A leading Irish privacy advocacy group has “welcomed” reports that the Department of Justice is seeking to expand the number of Data Protection Commissioners from one to three.
Digital Rights Ireland has written to the Minister for Justice Helen McEntee to suggest that it is “now time to revisit” how the commission is structured.
The DPC is Ireland’s independent data protection regulator, which also doubles as the lead watchdog for many of the world’s largest tech firms who count Ireland as their European home - including Facebook, Google and Twitter.
However, the regulator has come in for heated criticism both from Europe and within Ireland in recent times regarding the perceived slow nature of its decision-making processes in holding big tech to account.
Last month, the then-acting Minister for Justice Heather Humphreys instructed her Department to consider the appointment of a further two commissioners in order to share the burden currently carried by DPC Helen Dixon alone, who has been in the job since 2014.
Ireland has had a sole commissioner since the creation of the office in 1989 in the wake of the passing of Ireland’s 1988 Data Protection Act. Should the Department okay the move it would be up to the Minister to bring the recommendation to Cabinet for final approval.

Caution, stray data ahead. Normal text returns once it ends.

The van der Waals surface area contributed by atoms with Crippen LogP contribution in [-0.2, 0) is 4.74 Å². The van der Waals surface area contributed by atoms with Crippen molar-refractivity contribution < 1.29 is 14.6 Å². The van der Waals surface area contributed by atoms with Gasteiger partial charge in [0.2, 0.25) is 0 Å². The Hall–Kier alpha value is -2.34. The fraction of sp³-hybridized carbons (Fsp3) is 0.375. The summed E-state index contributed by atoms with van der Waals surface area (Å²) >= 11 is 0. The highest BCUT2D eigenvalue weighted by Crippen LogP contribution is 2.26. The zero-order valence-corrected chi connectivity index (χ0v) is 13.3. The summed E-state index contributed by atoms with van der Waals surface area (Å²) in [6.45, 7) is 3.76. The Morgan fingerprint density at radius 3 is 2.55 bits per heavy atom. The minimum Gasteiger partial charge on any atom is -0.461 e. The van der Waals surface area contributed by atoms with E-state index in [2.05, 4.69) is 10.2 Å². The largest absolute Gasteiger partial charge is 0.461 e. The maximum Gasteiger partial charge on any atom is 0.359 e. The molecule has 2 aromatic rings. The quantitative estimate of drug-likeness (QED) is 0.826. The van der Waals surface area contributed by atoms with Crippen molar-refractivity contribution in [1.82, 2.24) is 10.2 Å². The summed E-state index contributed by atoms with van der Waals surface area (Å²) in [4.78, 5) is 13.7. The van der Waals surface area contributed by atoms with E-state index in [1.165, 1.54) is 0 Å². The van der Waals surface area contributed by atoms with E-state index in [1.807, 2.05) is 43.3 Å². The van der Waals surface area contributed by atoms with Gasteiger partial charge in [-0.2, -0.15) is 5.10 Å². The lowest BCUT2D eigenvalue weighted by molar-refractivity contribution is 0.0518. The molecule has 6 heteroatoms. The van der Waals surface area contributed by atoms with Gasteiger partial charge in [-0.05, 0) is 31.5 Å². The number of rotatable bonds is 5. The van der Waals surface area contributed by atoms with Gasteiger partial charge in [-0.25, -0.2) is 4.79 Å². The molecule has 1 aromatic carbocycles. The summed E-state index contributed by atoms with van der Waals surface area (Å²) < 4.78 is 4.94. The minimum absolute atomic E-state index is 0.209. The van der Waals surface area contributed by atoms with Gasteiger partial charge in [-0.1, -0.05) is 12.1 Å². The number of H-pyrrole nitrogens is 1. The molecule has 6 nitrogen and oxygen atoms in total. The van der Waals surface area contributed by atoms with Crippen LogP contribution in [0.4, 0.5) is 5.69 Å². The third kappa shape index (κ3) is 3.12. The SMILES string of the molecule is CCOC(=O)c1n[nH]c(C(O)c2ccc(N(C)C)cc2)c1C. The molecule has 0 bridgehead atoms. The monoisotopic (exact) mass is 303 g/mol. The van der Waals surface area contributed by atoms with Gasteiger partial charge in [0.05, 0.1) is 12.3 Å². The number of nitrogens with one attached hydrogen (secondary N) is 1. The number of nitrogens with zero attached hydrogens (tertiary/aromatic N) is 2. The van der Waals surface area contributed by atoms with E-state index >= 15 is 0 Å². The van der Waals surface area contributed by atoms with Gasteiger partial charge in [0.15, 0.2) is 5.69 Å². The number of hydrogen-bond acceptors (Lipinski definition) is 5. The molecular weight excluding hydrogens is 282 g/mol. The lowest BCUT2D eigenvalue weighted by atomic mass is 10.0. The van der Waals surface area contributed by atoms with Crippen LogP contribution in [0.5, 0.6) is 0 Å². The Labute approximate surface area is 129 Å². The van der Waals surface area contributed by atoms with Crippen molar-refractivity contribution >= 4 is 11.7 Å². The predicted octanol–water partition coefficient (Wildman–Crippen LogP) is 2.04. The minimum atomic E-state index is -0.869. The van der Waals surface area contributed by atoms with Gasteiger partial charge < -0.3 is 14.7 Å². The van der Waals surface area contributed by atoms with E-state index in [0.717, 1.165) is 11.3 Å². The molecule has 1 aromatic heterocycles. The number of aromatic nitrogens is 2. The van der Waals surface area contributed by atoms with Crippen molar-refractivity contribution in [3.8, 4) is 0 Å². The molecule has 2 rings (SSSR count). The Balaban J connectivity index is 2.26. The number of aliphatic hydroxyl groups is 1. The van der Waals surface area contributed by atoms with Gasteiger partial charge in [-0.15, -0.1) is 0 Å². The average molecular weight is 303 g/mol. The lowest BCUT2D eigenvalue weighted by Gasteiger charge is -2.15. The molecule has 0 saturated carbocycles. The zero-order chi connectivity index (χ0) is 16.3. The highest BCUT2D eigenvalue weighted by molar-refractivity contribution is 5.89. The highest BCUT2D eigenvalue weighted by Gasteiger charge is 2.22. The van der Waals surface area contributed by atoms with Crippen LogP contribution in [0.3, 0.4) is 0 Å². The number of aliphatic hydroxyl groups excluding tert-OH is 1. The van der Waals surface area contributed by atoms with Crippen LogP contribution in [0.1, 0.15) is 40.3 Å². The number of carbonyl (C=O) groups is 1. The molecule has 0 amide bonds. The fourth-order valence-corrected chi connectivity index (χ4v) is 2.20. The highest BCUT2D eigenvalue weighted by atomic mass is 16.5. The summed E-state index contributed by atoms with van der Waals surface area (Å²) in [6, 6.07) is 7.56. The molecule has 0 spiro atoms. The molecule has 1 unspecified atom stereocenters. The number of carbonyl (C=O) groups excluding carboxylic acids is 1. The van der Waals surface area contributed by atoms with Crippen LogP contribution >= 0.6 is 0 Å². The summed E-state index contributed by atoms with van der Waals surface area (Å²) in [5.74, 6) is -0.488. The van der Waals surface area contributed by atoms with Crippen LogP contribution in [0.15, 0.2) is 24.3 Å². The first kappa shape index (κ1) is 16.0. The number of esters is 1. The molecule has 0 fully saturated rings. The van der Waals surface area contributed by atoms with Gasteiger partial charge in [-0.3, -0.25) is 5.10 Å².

Writing to Ms McEntee, DRI director TJ McIntyre, an associate professor of law at UCD, said: “It is over 30 years since the current structure was put in place and it is now time to revisit how the commission is structured.”
He said that the appointment of additional commissioners is “an opportunity to develop the global role of the DPC”, but added that any new appointments must “have the requisite experience in a number of fields”.
Specifically, any new appointment must account for the “European and international” contexts of the role, along with experience of both technical and investigative data protection matters, he said.
Dr McIntyre added that any new appointments should include at least one data protection lawyer with experience of regulatory enforcement.
“A stronger DPC is needed to protect human rights and uphold Irish and EU law, and the appointment of new commissioners is an opportunity to develop this,” he said. A spokesperson for the Department of Justice confirmed that the matter remains under active consideration.
The need for a second and third commissioner has been a frequent barb thrown at the Data Protection Commission, most notably since the implementation of the GDPR in May 2018.
Privacy activist Max Schrems, who has been involved in legal wrangles with the DPC for many years concerning a series of seismic actions he has taken against Facebook, previously has said that “logic states that there should be more than one commissioner”.
“A single person cannot effectively manage 4,000 complaints a year, with everything going across the one table,” Mr Schrems told the Irish Examiner earlier this year.
Sources close to the DPC have previously defended the commission’s performance, arguing that creating more commissioners will solve the wrong problem, given any logjam within the investigative process stems from further down the food chain within the agency.